- Organized two Global Leadership Summits in San Francisco and Amsterdam, and supported regional leadership gatherings in the southeastern United States and Taiwan. Over 600 people from 35 countries participated in workshops, peer-to-peer knowledge exchange and experiential activities to learn about creating community.
There is so much more we can do together. Our still-new nonprofit is poised to take the next step, creating year-round programs that reach well beyond the playa. Your donations go a long way toward stabilizing and strengthening existing programs, many of which rely solely on private philanthropic support.
We invite you to join us in this conversation about giving. And, we invite you to participate—by learning more about the Burning Man project, by volunteering, and by giving a donation in support of these inspiring off-playa programs.
What’s next? Establishing a Residency and Fellowship program to recognize and assist early-stage career leaders taking innovative approaches to building community. Energizing Burners Without Borders to make an even more impactful difference to communities in crisis. Expanding activities bringing youth and artists together, underscoring the value of the arts to learning advancement in STE(a)M curricula – science, technology, engineering, arts, and math.
Please show your support for our new direction by making a personally meaningful gift before year-end online at www.donate.burningman.org/2015. No gift is too large or too small. Every act of giving counts and we are all grateful for your participation.
Chief Engagement Officer
The artwork featured, Dream, is by Jeff Schomberg and Laura Kimpton. It was installed in Arlington, TX this year.
This letter says that they funded 106 on Playa art projects in 2014 – but their annual report says 80 in the arts section. What happened to these mysterious other 26 projects? It can’t be the Regionals, because in 2014 instead of C.O.R.E. burning art projects their members did volunteer shifts working in the souk, handing out timeshare real estate brochures and so on.
An earlier slide from Crimson Rose’s presentation to the 2015 Global Leadership Conference said they funded 60 on-playa projects in 2014 (not 106), and 78 in 2015 (not 121). But hey, who’s counting?
It’s interesting that the projects mentioned in this letter were also talked about in the annual report – which, although it was published just in time for this 2015 Christmas fundraising drive, refers to the 2014 year. What was done by the Burning Man Project in 2015 remains a bit of a mystery. OK, they had a big meeting at their headquarters, that most of the people had to pay to attend; and another one in Amsterdam. Sweet! Who doesn’t love Amsterdam?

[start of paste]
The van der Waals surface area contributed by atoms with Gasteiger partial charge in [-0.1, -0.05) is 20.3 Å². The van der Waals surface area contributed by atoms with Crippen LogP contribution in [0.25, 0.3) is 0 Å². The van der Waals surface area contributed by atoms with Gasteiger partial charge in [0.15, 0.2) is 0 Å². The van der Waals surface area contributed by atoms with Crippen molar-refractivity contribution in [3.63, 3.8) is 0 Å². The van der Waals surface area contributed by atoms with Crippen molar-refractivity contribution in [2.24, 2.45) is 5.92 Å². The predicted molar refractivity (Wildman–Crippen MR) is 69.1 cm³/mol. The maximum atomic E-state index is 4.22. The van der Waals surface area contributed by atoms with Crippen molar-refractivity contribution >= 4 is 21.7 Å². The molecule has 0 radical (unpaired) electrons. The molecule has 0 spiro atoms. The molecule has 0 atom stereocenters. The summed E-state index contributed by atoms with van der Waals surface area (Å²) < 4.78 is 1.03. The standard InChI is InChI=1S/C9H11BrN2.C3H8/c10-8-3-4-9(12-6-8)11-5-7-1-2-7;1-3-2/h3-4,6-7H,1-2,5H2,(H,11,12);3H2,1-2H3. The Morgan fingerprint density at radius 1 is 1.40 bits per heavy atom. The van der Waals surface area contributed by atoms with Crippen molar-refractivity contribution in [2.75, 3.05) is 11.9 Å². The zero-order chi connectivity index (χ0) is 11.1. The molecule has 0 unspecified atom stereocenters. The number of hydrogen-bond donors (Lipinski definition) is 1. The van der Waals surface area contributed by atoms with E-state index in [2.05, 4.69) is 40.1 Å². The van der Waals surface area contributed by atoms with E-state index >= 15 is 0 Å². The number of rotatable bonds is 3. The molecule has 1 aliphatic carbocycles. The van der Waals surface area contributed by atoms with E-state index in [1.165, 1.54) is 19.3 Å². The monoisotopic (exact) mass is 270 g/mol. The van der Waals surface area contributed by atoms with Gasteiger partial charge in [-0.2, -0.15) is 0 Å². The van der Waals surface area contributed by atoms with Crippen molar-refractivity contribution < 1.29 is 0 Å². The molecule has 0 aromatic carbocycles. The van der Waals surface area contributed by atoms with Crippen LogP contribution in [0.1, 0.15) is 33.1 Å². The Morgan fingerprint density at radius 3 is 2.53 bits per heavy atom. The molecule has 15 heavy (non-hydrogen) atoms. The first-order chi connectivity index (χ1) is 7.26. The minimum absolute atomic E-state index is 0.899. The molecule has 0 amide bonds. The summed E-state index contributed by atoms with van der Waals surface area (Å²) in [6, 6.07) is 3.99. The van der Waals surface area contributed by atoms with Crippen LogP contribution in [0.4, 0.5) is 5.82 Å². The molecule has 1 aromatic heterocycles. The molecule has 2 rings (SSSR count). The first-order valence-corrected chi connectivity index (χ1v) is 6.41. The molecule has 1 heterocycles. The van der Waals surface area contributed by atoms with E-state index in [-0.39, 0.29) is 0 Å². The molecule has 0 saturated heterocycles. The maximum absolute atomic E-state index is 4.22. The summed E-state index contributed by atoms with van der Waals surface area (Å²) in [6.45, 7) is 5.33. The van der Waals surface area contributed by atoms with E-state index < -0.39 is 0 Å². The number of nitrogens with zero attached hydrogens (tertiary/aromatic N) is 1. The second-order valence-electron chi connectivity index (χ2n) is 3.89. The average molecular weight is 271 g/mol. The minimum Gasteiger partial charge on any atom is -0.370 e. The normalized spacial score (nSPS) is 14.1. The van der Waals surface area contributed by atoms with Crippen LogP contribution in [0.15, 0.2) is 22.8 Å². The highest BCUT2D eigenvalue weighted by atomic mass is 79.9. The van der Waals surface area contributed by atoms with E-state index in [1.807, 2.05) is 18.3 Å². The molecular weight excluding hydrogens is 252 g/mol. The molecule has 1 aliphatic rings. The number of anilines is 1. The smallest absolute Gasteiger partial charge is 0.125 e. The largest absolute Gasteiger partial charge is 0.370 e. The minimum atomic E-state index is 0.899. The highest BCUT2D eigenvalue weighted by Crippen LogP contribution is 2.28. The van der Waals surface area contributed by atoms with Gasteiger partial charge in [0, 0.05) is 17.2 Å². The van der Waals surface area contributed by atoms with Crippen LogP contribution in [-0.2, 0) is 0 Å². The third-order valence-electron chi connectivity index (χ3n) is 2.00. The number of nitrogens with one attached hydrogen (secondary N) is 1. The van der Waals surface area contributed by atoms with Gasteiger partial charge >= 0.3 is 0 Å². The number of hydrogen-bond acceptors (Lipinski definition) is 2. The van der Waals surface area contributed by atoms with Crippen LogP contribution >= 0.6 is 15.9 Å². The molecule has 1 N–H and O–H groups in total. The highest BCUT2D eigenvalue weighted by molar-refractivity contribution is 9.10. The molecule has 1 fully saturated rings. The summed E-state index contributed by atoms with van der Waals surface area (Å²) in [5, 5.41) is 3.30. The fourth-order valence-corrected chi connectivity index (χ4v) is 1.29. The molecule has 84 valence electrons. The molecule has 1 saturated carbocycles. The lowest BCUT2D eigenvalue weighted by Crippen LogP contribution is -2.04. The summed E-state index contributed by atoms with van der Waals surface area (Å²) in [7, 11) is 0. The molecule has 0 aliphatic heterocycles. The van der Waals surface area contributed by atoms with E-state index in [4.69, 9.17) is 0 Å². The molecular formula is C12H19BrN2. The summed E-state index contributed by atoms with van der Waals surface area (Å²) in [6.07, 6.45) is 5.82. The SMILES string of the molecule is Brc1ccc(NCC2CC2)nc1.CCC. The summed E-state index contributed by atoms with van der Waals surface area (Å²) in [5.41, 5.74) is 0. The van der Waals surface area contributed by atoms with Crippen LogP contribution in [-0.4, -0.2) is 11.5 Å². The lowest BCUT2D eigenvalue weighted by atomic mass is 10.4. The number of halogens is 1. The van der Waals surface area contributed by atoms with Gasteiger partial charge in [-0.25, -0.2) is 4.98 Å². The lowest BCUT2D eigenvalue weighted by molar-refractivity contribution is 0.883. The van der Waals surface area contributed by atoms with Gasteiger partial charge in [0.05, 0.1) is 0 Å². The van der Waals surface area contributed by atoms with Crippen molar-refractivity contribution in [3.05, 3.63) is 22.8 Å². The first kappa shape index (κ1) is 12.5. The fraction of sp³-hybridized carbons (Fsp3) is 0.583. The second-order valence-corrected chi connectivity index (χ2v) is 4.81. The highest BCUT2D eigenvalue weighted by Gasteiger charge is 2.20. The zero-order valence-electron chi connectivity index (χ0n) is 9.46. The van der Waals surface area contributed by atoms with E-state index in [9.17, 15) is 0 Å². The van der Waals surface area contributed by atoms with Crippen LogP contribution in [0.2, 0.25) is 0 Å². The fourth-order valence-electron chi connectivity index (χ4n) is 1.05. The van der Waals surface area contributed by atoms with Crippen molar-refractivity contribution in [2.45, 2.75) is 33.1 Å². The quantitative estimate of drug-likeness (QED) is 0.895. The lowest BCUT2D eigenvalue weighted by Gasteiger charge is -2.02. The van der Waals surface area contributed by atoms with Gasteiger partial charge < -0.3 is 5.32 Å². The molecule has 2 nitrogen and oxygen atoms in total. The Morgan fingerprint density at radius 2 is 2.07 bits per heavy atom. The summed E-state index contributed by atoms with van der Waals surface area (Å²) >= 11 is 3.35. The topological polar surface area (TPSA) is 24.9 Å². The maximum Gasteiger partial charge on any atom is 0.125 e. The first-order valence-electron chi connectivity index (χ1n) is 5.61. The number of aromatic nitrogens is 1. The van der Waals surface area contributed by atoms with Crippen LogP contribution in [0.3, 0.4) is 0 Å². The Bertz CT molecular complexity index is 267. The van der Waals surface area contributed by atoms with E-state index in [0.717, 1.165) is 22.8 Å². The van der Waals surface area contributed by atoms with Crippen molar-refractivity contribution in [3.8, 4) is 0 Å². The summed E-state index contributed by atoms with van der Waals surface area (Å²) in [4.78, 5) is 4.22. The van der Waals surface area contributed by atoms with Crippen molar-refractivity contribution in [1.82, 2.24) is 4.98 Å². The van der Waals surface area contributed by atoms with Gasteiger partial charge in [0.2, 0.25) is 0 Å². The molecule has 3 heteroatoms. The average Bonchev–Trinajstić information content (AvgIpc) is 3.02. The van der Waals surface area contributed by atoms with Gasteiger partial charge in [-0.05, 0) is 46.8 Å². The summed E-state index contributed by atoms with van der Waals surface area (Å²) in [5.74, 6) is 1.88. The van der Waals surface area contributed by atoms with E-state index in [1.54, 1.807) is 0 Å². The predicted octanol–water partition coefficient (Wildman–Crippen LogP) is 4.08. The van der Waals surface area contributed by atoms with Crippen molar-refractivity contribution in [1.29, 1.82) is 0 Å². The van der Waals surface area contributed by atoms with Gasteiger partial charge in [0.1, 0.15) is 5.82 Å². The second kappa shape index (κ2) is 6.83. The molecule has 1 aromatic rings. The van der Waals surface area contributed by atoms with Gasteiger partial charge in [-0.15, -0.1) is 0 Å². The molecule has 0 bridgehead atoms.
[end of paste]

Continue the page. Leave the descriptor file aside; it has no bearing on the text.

In 2014 they conducted 35 talks/panel discussions, how many did they do in 2015? We know of a few. Where are the links to these 18 global art projects? In 2014 Flaming Lotus Girls did Soma on the Embarcadero and there were another 3 in San Francisco; where are the 2015 projects located?
Did David Best’s Londonderry Temple get funding in 2015 and 2014? The Arts section of the 2014 annual report talked about participating in the ceremonial burning of this Temple. Were there two? Did the 8 projects in the Philippines that Burners Without Borders backed for $4000 in 2014, continue into 2015? How much support did we give the Philippines this year? I guess we’ll know next year.
Burners Without Borders achieved a lot, from their inception after Hurricane Katrina in 2005 until their absorption into the Burning Man Project in 2015. With 17 active chapters, it has participated in 123 grassroots initiatives in 11 countries over 10 years – and given grants to 114 of those. Each project got an average of $1,074. You can read about 8 of the recent ones (6 in the US) here. These winners got grants between $100-$1000. Are there more? The BWB web site lists 21 projects that participated in the 2015 initiative aiming to get 128 projects from 128 regions over 128 days, but it doesn’t appear that any funding went to those.